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To have allowed the actual, the almost-representational and the referential, into his frames is already a considerable move for Shreshtha. He goes a step further, by invoking, in these works, that which he has never so far done: the interior. These paintings bear recurrent notational references, vestigial but unequivocal, to the ceiling, to skylights, to stacked paintings: in a word, to the studio, the site where Shreshtha's celebrated visions of infinitude are actually constructed. It is as though the artist were making a long overdue acknowledgement: there is, here, a sense of place, enclosure, location and gravity, as against the admittedly elegant and mysterious placelessness and weightlessness of his previous work. Shreshtha's paintings have certainly encoded a meta-narrative about their own framing, in the past, but in an understated fashion; this time, crucially, his paintings record an emphatic self-reflexive audit regarding the claims of abstraction, unprecedented in his work.
We see the abstractionist painting, here, not as a wholly autonomous and parallel reality of the mind, but as a construction rendered as such. This disclosure is strengthened by such signs of inquiry as the implied horizon, the calibrated sight-lines of perspective; and by such devices as the formal dialectic between whole and part, compositional totality and errant detail. In these paintings, we often come upon the shadow cast upon the real by the dark presence of an idea: the black "open book" device, darkening mountains that have been held down by cross-grids.
By a familiar paradox, the obliteration of an image causes a persistence of that image. Shreshtha's signs of inquiry serve to emphasise the fact that his canvases are visual minefields: we step back in the face of surprise explosions of buried colour, claret showing beneath blue, or a burnished ochre beneath a lowering black. The artist mixes water with oil sometimes, so that, as the two liquids separate out on the canvas, a speckled effect of marbling is achieved. As ever, the artist cannot resist orchestrating the sensuous delight of colour that is jewel-like in its intensity: his surfaces flash with amethyst, topaz and sapphire.
In one particular work, especially significant to my reading in this essay, the emotional exaltation of the onrush of suitably transmuted mountains, wind and sky, is coolly held in counterpoint by the insetting, into the frame, of a four-panel image that inescapably signals the satellite photograph. To the surprise of this viewer, at least, Shreshtha essays visual irony here: a playful and engaging tone that has never before been admitted into his repertoire of effects, which have been in the major key of the sublime. Shreshtha also plays off competing definitions of a space of belonging (interior and landscape), and rival mediating images of nature (the sublime landscape and the satellite photograph).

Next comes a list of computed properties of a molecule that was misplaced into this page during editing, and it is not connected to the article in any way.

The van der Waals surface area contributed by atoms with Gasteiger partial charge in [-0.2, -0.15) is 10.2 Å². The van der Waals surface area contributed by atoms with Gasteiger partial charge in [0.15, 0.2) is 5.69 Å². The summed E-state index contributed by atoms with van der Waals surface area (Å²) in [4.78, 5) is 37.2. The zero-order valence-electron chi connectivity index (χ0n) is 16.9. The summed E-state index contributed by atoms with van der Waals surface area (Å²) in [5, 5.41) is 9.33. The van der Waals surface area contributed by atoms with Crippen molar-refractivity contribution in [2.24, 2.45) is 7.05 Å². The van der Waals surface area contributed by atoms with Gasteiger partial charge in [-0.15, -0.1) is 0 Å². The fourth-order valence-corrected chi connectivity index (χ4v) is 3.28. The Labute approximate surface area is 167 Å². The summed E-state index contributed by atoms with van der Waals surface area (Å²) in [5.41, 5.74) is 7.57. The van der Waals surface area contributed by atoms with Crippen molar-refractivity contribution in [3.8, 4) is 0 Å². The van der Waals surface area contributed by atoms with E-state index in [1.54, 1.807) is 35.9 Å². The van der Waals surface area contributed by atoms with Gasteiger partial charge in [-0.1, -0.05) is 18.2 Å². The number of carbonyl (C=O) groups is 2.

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These works offer vivid testimony to the manner in which an abstractionist, who has worked his way towards finessing a hard-won vocabulary of images, has now re-invented his pictorial space so as to incorporate elements of contemporary experience, and so renew, to some degree, his image-making practice. Shreshtha's recent paintings constitute an attempt to resolve the major crisis of contemporary abstraction: the crisis of revitalising the abstractionist picture surface, so that it can evolve beyond the mandates of capturing that floating territory of conception which lies between the symbolic and the numinous, while also demonstrating receptiveness towards the impulses of the present and the ambient.
I would hazard the view that Shreshtha's recent oil paintings are among the most important works he has produced in his career. For, as I will argue, they act as an unfolding exploration of an idea of truth one begun in his drawings and watercolours of the late 1990s but only now affecting his oils, which have so far functioned as timeless pauses precipitated by grand alchemies of the image. This idea of truth has to do, generally, with a bearing of witness to the present, and specifically, with the contestation of the classical abstractionist's belief in painting's absolute and transcendent position with regard to history. It commits the artist to a descent into time, into the processes of mutation, decay and dissolution. At the same time, Shreshtha pursues his ongoing project: the recovery of beauty as a sensuous source of affirmation, in a world where the category of beauty is treated as suspect, cosmetic, deceitful, ersatz.
The tension between these two imperatives imparts a vibrant transitional feel to Shreshtha's recent paintings, which bridge the gap between the sensuous as a source of pleasure, and intellection as an instrument of truth. In these paintings, Shreshtha attains that difficult measure, the sensuous apprehension of truth. So that, in preferring to extend his artistic investigations instead of resting on the masterly attainments that have brought him eminence, Laxman Shreshtha has registered a bold attempt to break out of the conventional mould of artistic success: given his stature, it is an attempt deserving of praise.